When the late journalist Hunter S. Thompson made his famous comment about the music industry being a place where "good men die like dogs," he struck a chord with a long list of musicians who had every reason to be resentful over how frustrating the industry can be at times. There are many sad stories on the music industry's boulevard of broken dreams -- the aging R&B songwriter who winds up working for an HMO because he isn't getting the royalty checks he should be getting, the folksinger who thought she had it made until her label hired a new A&R person who didn't share the previous A&R person's enthusiasm for her work. But thankfully, many talented artists keep plugging away despite major setbacks. For example, California rapper Prozack Turner (of Foreign Legion fame) was dealt an unkind blow when, in 2003, the Universal Music Group acquired the music division of DreamWorks (which he was signed to at the time) and his solo album, Death, Taxes, and Prozack, was shelved (although bootleg copies were circulated in hip-hop's underground). Despite being understandably soured on the music business, Turner went on to record another solo project, Bang a Thon, and released it on his own label, Hunger Strike Records, in 2006 -- and it's a good thing that he did because this is a solid hardcore rap/alternative rap outing that shows a strong affinity for the b-boy experience of the late '80s/early '90s but does so without sounding dated (by 2006 standards). Turner has been quoted as saying, "I like to write songs rather than just rhymes," which is an accurate statement because instead of simply flowing aimlessly, the West Coast MC usually tells some type of story whether he is rapping about the challenges of touring (I Wanna Go Home), social problems (World's an Uproar) or adult film star Adriana Sage (The Ballad of Adriana Sage). The latter isn't raunchy; instead, Turner's ode to Sage is surprisingly thoughtful and finds him wondering what she is like as a person off-camera. Actually, the tune's thoughtfulness is not out of character for Turner, whose healthy balance of fun and intelligence serves him well on this memorable solo disc. ~ Alex Henderson, All Music Guide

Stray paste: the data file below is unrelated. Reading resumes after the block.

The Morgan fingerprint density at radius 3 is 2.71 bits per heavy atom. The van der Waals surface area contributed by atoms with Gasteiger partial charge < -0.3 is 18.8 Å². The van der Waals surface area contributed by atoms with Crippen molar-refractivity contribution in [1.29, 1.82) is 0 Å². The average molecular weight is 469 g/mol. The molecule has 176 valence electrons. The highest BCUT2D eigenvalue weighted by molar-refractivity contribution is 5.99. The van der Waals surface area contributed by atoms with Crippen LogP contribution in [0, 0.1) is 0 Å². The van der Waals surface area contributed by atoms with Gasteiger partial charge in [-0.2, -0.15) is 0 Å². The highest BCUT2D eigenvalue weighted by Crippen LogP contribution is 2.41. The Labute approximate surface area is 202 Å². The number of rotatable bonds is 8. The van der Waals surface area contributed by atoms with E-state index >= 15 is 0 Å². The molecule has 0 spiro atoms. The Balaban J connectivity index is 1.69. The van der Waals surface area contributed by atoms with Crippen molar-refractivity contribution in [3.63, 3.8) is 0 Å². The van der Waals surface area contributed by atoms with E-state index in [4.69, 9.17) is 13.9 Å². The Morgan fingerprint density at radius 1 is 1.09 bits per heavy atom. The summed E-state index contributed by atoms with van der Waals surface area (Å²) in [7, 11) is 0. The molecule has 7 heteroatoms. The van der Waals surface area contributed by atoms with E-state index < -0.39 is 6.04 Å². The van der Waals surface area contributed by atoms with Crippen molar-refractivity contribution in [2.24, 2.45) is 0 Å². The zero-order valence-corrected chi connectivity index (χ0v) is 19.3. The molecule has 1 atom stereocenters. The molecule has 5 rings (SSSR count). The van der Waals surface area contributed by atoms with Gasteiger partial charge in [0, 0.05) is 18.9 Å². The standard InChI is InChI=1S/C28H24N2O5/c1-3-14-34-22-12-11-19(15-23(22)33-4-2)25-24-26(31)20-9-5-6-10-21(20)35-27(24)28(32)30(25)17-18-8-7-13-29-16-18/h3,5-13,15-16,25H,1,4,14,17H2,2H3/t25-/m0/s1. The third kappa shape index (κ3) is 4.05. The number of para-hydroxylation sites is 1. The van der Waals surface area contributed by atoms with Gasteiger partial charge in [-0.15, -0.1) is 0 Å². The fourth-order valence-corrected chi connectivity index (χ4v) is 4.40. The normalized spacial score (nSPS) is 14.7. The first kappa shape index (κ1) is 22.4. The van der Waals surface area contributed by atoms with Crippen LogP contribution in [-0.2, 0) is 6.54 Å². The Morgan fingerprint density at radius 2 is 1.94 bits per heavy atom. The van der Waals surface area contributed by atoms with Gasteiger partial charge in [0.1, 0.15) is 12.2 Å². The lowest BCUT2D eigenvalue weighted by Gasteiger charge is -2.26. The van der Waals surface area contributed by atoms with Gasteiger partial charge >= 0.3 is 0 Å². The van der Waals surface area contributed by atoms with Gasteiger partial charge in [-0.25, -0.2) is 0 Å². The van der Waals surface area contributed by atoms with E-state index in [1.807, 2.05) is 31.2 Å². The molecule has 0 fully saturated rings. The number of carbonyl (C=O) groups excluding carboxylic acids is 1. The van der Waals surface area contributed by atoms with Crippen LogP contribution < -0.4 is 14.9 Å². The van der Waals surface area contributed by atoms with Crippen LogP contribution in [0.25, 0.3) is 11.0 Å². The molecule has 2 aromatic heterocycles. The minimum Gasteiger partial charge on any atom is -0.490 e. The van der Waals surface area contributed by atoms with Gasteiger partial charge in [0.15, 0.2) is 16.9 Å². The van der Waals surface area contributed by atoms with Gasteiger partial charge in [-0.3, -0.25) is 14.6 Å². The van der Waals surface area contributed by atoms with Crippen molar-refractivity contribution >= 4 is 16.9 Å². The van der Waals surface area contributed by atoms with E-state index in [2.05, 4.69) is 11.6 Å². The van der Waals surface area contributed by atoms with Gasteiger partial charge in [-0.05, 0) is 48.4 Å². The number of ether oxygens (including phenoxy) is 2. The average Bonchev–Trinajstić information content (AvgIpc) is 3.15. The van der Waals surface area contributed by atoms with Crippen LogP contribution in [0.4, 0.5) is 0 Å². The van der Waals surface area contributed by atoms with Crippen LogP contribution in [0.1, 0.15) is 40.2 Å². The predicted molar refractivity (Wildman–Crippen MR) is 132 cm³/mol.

- All Music Guide


Foreign Legion-"Overnight Success/Full Time B Boy" 12'inch 1999 ABB Records

Foreign Legion-"Kidnapper Van" album 2000 Insidious Urban Records

Foreign Legion-"Nowhere To Hide "12' inch Insidious Urban Records

Foreign Legion-"Happy Drunk" 12' inch Look Records 2002

Foreign Legion'"Playtight" album 2002
Look Records

Foreign Legion-"Voodoo Star" 12' inch Look Records 2002

Foreign Legion -"Roommate Joint" 12' inch Look Records 2002